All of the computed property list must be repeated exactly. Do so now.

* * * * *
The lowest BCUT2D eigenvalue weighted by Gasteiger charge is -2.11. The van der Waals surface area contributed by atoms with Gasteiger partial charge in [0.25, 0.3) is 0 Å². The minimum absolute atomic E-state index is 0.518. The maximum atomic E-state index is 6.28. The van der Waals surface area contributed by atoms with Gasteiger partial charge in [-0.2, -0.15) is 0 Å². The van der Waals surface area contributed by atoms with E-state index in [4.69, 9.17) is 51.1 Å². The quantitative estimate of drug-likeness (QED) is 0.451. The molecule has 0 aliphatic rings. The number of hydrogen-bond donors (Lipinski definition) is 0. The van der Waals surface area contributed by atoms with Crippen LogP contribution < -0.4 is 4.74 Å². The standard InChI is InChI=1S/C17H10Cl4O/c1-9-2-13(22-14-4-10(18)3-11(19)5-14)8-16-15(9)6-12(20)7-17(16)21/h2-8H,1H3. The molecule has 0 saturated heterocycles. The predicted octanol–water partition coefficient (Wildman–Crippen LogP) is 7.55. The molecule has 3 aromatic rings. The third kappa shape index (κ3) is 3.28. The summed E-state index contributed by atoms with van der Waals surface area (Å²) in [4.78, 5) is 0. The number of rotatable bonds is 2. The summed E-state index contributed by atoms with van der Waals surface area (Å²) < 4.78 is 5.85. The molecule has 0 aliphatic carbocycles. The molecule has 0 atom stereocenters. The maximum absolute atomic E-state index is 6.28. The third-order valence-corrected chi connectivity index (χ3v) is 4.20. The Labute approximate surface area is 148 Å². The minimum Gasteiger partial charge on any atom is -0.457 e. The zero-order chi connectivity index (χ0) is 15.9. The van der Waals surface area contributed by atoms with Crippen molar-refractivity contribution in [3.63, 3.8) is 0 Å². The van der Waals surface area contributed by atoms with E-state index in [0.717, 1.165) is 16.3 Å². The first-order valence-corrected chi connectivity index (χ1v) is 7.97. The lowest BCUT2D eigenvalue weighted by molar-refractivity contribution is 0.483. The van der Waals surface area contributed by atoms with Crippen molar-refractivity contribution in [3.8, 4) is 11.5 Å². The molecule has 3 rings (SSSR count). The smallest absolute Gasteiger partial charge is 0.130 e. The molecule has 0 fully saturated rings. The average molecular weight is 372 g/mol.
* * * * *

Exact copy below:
The lowest BCUT2D eigenvalue weighted by Gasteiger charge is -2.11. The van der Waals surface area contributed by atoms with Gasteiger partial charge in [0.25, 0.3) is 0 Å². The minimum absolute atomic E-state index is 0.518. The maximum atomic E-state index is 6.28. The van der Waals surface area contributed by atoms with Gasteiger partial charge in [-0.2, -0.15) is 0 Å². The van der Waals surface area contributed by atoms with E-state index in [4.69, 9.17) is 51.1 Å². The quantitative estimate of drug-likeness (QED) is 0.451. The molecule has 0 aliphatic rings. The number of hydrogen-bond donors (Lipinski definition) is 0. The van der Waals surface area contributed by atoms with Crippen LogP contribution < -0.4 is 4.74 Å². The standard InChI is InChI=1S/C17H10Cl4O/c1-9-2-13(22-14-4-10(18)3-11(19)5-14)8-16-15(9)6-12(20)7-17(16)21/h2-8H,1H3. The molecule has 0 saturated heterocycles. The predicted octanol–water partition coefficient (Wildman–Crippen LogP) is 7.55. The molecule has 3 aromatic rings. The third kappa shape index (κ3) is 3.28. The summed E-state index contributed by atoms with van der Waals surface area (Å²) in [4.78, 5) is 0. The number of rotatable bonds is 2. The summed E-state index contributed by atoms with van der Waals surface area (Å²) < 4.78 is 5.85. The molecule has 0 aliphatic carbocycles. The molecule has 0 atom stereocenters. The maximum absolute atomic E-state index is 6.28. The third-order valence-corrected chi connectivity index (χ3v) is 4.20. The Labute approximate surface area is 148 Å². The minimum Gasteiger partial charge on any atom is -0.457 e. The zero-order chi connectivity index (χ0) is 15.9. The van der Waals surface area contributed by atoms with Crippen molar-refractivity contribution in [3.63, 3.8) is 0 Å². The van der Waals surface area contributed by atoms with E-state index in [0.717, 1.165) is 16.3 Å². The first-order valence-corrected chi connectivity index (χ1v) is 7.97. The lowest BCUT2D eigenvalue weighted by molar-refractivity contribution is 0.483. The van der Waals surface area contributed by atoms with Crippen molar-refractivity contribution in [3.8, 4) is 11.5 Å². The molecule has 3 rings (SSSR count). The smallest absolute Gasteiger partial charge is 0.130 e. The molecule has 0 fully saturated rings. The average molecular weight is 372 g/mol.